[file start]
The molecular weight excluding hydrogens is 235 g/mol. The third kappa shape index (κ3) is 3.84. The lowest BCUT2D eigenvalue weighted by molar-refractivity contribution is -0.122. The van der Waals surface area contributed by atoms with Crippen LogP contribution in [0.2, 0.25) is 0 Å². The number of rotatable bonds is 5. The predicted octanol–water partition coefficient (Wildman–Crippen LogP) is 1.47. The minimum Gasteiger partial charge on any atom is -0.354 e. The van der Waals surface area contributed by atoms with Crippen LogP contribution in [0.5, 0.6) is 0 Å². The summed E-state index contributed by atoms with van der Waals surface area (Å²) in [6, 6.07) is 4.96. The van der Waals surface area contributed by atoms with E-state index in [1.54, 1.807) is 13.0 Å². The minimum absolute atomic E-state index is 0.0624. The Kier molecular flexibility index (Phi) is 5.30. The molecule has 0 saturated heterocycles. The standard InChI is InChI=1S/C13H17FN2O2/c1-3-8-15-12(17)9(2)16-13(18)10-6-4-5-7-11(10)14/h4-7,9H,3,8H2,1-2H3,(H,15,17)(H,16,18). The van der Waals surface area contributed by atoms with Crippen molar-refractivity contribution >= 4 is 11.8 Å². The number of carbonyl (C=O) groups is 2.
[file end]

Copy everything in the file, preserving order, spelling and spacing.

The molecular weight excluding hydrogens is 235 g/mol. The third kappa shape index (κ3) is 3.84. The lowest BCUT2D eigenvalue weighted by molar-refractivity contribution is -0.122. The van der Waals surface area contributed by atoms with Crippen LogP contribution in [0.2, 0.25) is 0 Å². The number of rotatable bonds is 5. The predicted octanol–water partition coefficient (Wildman–Crippen LogP) is 1.47. The minimum Gasteiger partial charge on any atom is -0.354 e. The van der Waals surface area contributed by atoms with Crippen LogP contribution in [0.5, 0.6) is 0 Å². The summed E-state index contributed by atoms with van der Waals surface area (Å²) in [6, 6.07) is 4.96. The van der Waals surface area contributed by atoms with E-state index in [1.54, 1.807) is 13.0 Å². The minimum absolute atomic E-state index is 0.0624. The Kier molecular flexibility index (Phi) is 5.30. The molecule has 0 saturated heterocycles. The standard InChI is InChI=1S/C13H17FN2O2/c1-3-8-15-12(17)9(2)16-13(18)10-6-4-5-7-11(10)14/h4-7,9H,3,8H2,1-2H3,(H,15,17)(H,16,18). The van der Waals surface area contributed by atoms with Crippen molar-refractivity contribution >= 4 is 11.8 Å². The number of carbonyl (C=O) groups is 2.